“Love’s Austere and Lonely Offices”

This evening, I’ve been reflecting on the last two lines of the poem “Those Winter Sundays” by Robert Hayden. The character in the poem is an adult looking back at the cold winter mornings of youth, recognizing the lack of gratitude shown towards the family patriarch in what the author calls a house of “chronic angers.” The poem concludes with the lines:

“What did I know, what did I know of Love’s austere and lonely offices?”

The line “Love’s austere and lonely offices” is so pathetically true. Love is simple in nature yet there is a tendency to make it something glamorous, something beyond its scope. Something it cannot and should not be. At times, love is austere; it is stern and unadorned. It is silent, hidden behind the scenes.

A friend edits the ending of every fairy tales she reads to her children, adding; “and they worked really hard on their marriage, and lived happily ever after.” She is opening their imaginations to the story between the pages. The real life story of the silent heroes we call mom and dad.

For a child, love’s lonely office includes not understanding why “no” and “not now” mean “I love you.”

For a married couple love’s “lonely offices” are they places they stand without regard to personal pleasure. Because of love, friends and extended family never come first. Because of love, time and resources are sacrificed for things that hold little interest. Because of love, both will fret over whether or not they have done the right thing.

It is love that allows them to disagree passionately without fear that an opinion held too strongly will break them apart. It is love that allows conflict and love that keeps all other opportunities for romantic interest out of sight and out of mind.

Love’s eye is not blind. It is selective. It weighs truth in the balance and understands that no collection of flaws and quirks are superior to the man, woman, or child they have chosen.

Certainly “love’s austere and lonely offices” are not the only offices held in marriage, but they are the sacrificial offices required to keep the flame of love’s temple alive.

“As long as I’m with you I’m not lost”

Lonesome Road by Cory Voglesonger

Years ago as my grandparents were driving through the mountains of North Georgia, my grandfather at the wheel and my grandmother at his side, my grandfather made a series of wrong turns before he realized he was lost. After trying several different routes he was not only unable to determine where they were headed, but he was eventually unable to get back to where they had been.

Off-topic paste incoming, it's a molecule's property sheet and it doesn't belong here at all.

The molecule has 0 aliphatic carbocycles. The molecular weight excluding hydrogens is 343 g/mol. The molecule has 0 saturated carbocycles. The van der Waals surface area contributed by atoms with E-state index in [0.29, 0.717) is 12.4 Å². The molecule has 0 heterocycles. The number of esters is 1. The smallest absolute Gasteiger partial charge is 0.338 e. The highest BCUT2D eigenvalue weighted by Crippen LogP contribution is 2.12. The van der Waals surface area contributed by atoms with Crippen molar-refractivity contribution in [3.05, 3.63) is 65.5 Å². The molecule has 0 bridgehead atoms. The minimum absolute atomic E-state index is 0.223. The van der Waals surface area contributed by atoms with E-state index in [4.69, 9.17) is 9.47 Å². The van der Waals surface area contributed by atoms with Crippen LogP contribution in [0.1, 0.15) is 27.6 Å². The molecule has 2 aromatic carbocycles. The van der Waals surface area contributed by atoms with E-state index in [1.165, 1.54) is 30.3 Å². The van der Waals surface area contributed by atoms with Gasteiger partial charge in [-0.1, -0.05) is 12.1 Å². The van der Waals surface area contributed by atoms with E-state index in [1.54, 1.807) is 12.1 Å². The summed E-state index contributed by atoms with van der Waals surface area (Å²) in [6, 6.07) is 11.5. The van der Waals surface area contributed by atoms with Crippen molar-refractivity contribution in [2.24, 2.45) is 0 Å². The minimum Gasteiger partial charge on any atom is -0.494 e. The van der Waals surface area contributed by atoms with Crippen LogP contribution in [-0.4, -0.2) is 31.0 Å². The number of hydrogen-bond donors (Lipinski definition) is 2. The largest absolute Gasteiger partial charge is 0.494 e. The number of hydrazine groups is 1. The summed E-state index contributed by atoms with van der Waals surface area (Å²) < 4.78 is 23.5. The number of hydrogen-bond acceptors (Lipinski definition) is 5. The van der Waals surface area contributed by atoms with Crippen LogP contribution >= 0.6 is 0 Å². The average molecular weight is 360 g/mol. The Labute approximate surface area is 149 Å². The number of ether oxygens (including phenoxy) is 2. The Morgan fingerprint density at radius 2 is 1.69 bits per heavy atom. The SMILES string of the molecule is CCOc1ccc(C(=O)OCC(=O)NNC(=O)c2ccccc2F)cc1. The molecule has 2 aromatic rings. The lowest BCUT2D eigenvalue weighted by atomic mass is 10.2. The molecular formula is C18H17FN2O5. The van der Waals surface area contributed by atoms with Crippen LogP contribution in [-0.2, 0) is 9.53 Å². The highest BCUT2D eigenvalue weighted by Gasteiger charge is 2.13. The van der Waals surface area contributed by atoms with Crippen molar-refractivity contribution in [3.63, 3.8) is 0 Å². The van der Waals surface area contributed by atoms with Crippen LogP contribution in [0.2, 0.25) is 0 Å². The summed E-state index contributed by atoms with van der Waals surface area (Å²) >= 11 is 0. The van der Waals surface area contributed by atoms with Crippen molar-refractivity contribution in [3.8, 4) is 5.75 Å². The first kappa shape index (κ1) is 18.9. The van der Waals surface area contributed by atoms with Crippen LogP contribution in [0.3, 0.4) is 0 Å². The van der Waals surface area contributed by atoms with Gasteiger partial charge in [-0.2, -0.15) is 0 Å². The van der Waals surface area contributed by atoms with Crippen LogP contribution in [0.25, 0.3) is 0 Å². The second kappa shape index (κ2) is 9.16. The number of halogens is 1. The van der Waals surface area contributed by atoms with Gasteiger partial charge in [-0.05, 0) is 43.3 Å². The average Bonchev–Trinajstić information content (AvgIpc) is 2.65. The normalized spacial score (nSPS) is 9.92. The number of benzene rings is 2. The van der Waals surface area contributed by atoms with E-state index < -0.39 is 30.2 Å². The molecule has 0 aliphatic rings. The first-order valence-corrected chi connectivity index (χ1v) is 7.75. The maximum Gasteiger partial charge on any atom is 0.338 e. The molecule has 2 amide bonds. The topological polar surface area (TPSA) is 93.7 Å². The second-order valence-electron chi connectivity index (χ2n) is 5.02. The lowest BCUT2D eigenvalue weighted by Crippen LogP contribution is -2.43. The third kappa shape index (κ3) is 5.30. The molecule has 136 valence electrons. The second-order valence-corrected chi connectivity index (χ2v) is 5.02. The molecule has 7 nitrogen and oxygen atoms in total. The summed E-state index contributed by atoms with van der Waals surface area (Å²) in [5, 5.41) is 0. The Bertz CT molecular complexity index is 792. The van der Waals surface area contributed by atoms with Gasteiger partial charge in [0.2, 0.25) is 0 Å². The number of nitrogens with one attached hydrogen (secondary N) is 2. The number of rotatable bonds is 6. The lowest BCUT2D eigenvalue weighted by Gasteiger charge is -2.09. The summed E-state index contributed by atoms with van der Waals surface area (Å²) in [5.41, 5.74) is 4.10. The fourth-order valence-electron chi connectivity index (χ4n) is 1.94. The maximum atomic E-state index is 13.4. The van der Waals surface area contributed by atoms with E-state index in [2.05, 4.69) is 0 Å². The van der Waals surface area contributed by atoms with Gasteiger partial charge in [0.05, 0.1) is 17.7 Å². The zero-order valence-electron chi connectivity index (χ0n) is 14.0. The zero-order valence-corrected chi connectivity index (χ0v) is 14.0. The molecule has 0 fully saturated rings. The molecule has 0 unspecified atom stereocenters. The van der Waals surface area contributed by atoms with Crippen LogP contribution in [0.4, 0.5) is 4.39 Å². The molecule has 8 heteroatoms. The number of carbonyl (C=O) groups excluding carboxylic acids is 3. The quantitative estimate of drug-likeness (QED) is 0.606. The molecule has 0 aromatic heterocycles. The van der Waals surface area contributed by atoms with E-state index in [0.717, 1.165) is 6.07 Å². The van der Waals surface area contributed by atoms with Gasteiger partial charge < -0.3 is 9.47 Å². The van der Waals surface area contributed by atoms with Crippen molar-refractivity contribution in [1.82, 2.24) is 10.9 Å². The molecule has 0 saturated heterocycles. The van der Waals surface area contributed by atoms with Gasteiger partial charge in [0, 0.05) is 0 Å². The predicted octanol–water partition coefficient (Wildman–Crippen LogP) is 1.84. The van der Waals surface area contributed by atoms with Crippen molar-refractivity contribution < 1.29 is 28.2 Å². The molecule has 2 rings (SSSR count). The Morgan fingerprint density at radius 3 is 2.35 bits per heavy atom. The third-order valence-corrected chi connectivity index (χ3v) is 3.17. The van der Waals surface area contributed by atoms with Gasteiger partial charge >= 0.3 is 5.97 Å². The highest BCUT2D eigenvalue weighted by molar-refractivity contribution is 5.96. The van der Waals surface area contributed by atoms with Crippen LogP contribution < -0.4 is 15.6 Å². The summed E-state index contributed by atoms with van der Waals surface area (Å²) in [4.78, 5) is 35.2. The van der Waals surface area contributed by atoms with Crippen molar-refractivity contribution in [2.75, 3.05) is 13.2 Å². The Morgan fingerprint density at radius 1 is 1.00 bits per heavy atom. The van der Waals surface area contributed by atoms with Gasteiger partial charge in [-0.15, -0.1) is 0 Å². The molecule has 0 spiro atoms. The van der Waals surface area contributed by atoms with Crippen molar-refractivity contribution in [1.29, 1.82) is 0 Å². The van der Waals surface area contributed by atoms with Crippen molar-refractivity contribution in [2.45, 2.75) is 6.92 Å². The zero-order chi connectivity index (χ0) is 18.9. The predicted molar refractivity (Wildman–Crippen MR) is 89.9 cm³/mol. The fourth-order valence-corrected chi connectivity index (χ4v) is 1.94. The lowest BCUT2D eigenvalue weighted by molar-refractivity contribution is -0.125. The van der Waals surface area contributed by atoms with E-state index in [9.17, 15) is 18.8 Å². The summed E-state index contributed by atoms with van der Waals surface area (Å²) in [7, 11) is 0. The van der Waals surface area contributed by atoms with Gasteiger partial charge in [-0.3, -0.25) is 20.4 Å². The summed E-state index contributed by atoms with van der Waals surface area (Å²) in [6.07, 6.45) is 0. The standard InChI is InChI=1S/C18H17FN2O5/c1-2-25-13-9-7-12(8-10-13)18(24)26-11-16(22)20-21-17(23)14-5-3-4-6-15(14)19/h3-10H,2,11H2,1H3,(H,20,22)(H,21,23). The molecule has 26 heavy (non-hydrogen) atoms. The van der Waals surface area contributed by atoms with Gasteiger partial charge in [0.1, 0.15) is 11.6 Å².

After all attempts had been exhausted he turned and said, “We’re lost.” My grandmother replied, “I’m not lost.” “What do you mean you’re not lost?” he asked. She said, “As long as I’m with you I’m not lost.”

The recognition that being together means never being lost is a profound truth. It was a characteristic of their marriage of over sixty years.  Location didn’t matter. Time didn’t matter. Being together, side by side, patient with each other, and knowing that those we travel with are far more important than when or how we reach our destination was what mattered.

After making a few course corrections they eventually found their way back to familiar roads. Throughout the rest of their lives together they continued to travel across the back roads of Georgia with their children, grandchildren, and other family members, occasionally getting turned around but never lost.  Their travels are a metaphor for their life together.

Are we truly lost when those who matter to us most are close by? My grandmother didn’t think so. Her nine little words, “As long as I’m with you I’m not lost”, speak volumes. They are also a reminder that kind words, spoken well, can last forever.

The Great Questions We Carry

A defective four leaf clover.

Each year at Christmas my grandfather gives everyone in the family a small hand held puzzle. Often these puzzles are clear cubes containing metal balls and rings that must be aligned to complete a design. Most of the time I can see what I think the outcome should be, yet the challenge is finding the solution before I lose interest.

The wisdom in these little puzzles is clear. They parallel the individual and collective questions we all carry. Some are trivial and amusing, easily put down and picked up again. Others are larger and require more time and effort to solve. After a little fiddling these larger puzzles are often shelved in hopes that “some day” we’ll have time to spread out all the pieces and restore order to the chaos.

We seem to reserve a special place for the truly great questions and we keep them within constant reach. These are the questions of life that won’t let go. They demand our attention.

At times I’ve attempted to force pieces together that don’t belong. Particularly the beautiful pieces that seem so good together. Fabricating solutions in ignorance or accepting answers that are comfortable, but not accurate.

While there are clearly right and wrong choices, there is a wide spectrum of individual solutions within those bounds. Yet the constants, the rules that apply across that spectrum, can be difficult to identify independently. Many of life’s variables are in constant flux. We rarely get a bird’s eye view of the labyrinth, and few of life’s puzzles are cut as evenly as factory made cardboard and plastic.

Fortunately, when we find solutions we share them. Small and simple things can be the greatest gifts. Answers to long sought questions can be the key to gaining mountain top perspective on the dark valley of our lives. Sometimes answers come like a flood and other times in painfully slow drips.

The key is having a desire to search for solutions. To believe the answer exists and to keep working to discover answers that are equal to the questions.

What does this have to do with education and training? Everything.